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This state forest is vast, covering 265,000 acres, and it has about twelve different vistas on its network of roads.  Be sure to get a free public use map of the forest to help with navigation.  Contact the state forest office.

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The roads are usually in good shape and besides views they offer isolation, beautiful forests, streams, and opportunities to see wildlife.

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Some of my favorite vistas are along PA 44, particularly Cherry Springs vista.  Losey Run vista is excellent, as are the ones along McConnell and Junction Roads.

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The state forest is home to vast northern hardwoods that are stunning in the Autumn.  Colors tend to peak in late September to mid October.  As others crowd New England, you can have this whole place to yourself.

Our next stop on our PA Wilds tour will be the stars, Milky Way, constellations, and shooting stars of Cherry Springs State Park, home to some of the darkest skies in the east.

More photos.

Prouty Place State Park

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Prouty Place State Park

My tour of the PA Wilds continued with a visit to Prouty Place State Park, one of the smallest, least visited and isolated state parks in PA.

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There isn’t much to this park, it is basically a meadow, crossed by a dirt road, with a defunct hand pump well and a port a john.  The park is five acres in size.  It appears you can camp at the park at undeveloped sites in the meadow, or along scenic Prouty Run.   The park is located in a very isolated, wooded valley that makes it a rustic and beautiful getaway.

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A yellow trail from the park leads to the Susquehannock Trail.  It is a very nice hike along a small stream with beautiful pine forests.  It joins the Susquehannock Trail at a stream and small campsite.

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Prouty Place is ideal as a basecamp to explore the northern Susquehannock State Forest.  Coudersport, Austin Dam, Patterson State Park, Denton Hill State Park, Cherry Springs State Park, Lyman Run State Park, and Hammersley Wild Area are all a fairly short drive away.  This area of the state forest features a vast network of mountain biking and hiking trails, and if you don’t want to hike, the forest roads lead to many superb vistas.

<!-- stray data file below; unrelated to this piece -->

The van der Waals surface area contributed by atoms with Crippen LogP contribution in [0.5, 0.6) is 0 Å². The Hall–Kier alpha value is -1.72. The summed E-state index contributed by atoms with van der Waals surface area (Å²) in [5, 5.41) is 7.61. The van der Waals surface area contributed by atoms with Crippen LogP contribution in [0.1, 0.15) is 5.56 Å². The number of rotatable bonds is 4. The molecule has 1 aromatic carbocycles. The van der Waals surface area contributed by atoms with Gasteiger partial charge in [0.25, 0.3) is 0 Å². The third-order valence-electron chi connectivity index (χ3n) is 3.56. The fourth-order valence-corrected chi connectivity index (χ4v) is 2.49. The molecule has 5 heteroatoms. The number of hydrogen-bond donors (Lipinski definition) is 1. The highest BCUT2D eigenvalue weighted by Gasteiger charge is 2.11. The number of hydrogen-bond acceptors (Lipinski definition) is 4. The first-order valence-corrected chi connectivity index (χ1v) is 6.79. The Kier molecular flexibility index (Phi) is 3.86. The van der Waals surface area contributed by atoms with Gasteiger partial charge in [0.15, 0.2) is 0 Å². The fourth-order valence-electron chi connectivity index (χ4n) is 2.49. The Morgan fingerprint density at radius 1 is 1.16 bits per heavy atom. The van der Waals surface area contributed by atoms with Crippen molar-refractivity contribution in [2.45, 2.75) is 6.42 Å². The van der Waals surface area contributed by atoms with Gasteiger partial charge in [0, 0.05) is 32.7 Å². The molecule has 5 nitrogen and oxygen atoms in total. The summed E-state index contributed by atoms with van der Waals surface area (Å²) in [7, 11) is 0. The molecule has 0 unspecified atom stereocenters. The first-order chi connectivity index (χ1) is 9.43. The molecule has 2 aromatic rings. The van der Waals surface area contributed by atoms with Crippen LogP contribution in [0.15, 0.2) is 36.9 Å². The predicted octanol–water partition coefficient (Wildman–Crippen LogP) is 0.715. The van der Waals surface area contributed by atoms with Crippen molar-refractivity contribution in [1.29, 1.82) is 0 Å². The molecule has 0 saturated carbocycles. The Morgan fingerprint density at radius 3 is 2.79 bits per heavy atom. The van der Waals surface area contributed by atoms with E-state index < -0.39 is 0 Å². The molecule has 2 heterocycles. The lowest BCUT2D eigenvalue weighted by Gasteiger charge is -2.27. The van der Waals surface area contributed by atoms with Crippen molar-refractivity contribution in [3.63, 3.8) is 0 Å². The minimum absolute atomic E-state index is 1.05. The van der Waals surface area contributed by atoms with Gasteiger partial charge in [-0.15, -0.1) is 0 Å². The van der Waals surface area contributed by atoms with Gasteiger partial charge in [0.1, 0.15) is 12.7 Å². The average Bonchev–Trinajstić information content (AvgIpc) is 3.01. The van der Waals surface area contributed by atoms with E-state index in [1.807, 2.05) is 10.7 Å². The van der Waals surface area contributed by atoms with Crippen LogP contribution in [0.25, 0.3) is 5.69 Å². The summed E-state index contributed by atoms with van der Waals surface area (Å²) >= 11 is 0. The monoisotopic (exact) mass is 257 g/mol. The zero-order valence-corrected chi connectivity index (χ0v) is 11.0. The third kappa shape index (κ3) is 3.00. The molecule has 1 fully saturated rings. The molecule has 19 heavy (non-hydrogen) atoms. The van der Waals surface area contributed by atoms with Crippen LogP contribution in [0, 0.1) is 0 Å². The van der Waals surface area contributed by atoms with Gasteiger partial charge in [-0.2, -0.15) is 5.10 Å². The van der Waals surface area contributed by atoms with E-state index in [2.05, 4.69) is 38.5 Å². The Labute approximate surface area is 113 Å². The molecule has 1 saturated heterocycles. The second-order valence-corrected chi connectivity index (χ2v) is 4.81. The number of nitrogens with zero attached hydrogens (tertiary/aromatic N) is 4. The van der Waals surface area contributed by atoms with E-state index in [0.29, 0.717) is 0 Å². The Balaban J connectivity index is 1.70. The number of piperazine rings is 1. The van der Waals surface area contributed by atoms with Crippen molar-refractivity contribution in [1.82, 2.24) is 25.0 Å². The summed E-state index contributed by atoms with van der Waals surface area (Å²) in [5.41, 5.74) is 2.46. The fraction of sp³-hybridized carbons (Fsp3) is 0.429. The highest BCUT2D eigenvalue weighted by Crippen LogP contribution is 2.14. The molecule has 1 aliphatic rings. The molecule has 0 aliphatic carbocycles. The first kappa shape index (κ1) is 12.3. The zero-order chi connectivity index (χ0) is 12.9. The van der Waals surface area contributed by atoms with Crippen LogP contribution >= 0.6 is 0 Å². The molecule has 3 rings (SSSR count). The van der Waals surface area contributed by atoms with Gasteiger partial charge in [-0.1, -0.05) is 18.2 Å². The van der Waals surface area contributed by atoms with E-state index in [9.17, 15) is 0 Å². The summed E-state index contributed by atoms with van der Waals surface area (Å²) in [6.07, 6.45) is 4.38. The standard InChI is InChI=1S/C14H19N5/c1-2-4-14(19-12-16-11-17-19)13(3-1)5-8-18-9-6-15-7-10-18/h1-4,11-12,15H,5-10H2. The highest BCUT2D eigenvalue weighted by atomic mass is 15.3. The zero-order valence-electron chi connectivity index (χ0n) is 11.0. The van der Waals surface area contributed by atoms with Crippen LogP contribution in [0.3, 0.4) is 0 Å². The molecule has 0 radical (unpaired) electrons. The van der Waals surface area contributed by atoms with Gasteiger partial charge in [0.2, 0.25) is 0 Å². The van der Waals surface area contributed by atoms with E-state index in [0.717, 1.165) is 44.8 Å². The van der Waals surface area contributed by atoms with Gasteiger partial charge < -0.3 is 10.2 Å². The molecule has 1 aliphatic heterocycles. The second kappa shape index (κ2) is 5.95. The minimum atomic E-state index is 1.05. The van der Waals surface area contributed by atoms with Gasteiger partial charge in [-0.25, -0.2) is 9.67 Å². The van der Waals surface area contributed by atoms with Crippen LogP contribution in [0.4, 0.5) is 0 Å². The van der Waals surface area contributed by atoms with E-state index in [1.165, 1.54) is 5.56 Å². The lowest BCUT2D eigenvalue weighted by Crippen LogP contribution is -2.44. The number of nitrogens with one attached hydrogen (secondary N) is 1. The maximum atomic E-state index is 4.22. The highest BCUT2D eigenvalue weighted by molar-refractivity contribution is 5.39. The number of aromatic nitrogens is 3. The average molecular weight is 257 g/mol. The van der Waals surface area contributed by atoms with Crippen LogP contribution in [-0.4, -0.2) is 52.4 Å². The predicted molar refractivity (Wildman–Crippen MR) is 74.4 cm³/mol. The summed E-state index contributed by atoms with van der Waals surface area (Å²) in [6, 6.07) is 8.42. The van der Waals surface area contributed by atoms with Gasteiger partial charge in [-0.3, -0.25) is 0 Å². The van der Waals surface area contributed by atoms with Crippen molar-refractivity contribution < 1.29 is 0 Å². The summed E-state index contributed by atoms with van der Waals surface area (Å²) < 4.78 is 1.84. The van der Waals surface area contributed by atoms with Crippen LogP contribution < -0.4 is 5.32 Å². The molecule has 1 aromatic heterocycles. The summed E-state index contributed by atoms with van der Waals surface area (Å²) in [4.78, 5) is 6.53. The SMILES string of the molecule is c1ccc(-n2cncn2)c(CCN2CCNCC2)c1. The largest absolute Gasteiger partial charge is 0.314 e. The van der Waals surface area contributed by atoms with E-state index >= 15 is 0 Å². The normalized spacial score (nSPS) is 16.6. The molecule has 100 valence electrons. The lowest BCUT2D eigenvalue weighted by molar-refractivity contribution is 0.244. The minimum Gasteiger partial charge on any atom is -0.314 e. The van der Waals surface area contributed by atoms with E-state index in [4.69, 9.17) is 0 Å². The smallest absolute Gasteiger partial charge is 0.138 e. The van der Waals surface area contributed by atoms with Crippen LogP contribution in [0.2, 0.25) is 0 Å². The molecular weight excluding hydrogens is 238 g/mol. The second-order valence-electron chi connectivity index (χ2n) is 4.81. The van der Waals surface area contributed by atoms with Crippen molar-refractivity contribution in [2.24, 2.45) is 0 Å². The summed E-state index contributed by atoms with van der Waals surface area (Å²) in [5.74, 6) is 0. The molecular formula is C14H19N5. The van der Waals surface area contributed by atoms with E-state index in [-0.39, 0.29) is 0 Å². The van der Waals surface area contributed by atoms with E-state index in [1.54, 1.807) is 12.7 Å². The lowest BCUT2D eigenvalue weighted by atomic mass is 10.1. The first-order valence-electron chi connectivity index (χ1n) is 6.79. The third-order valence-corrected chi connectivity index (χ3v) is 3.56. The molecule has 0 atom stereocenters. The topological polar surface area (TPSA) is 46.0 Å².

If you want to escape civilization and the crowds for a few days, go to Prouty Place.

More photos.

Scenic Driving on Ridge Road, Elk State Forest

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Squaretimber Vista on Ridge Road, Elk State Forest

After hiking the Bucktail Path, my tour of the PA Wilds continued on Ridge Road in the Elk State Forest.  This road is locally well-known for its nine beautiful vistas, making it a miniature Blue Ridge Parkway, just on a dirt road and without the crowds.

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It is surprising just how beautiful the PA Wilds are, whether it be the isolation, endless trails, numerous state parks, vast public lands, dark skies, and breathtaking vistas.

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I’ve always driven north on Ridge Road, I don’t think it matters much which direction you take.  From US 120, south of Emporium, take Grove Hill Road to the top of the mountain.  This road becomes Ridge Road.

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The vistas soon begin off of both sides of the ridge.  My two favorite vistas are Squaretimber and Logue Run Vistas.

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Being a north-south ridge, the vistas offer both sunrise and sunset panoramas.

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There is even a picnic area along the road at the Whitehead Pavilion.

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Many people head back down Whitehead Road, but there are three more vistas to the north, one being only a half mile north of the juncture of Ridge and Whitehead Roads.  To see the remaining two vistas, continue north on Ridge Road for about fourteen miles.  The road was under construction when we drove it, and it was a bit rough, but I assume it is otherwise in good shape.

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Turn left onto Crooked Run Road for the final view.  The two northern views are not as dramatic and expansive as the others, but they are very nice nonetheless.  Drive Crooked Run Road down to scenic Sizerville State Park.

More photos.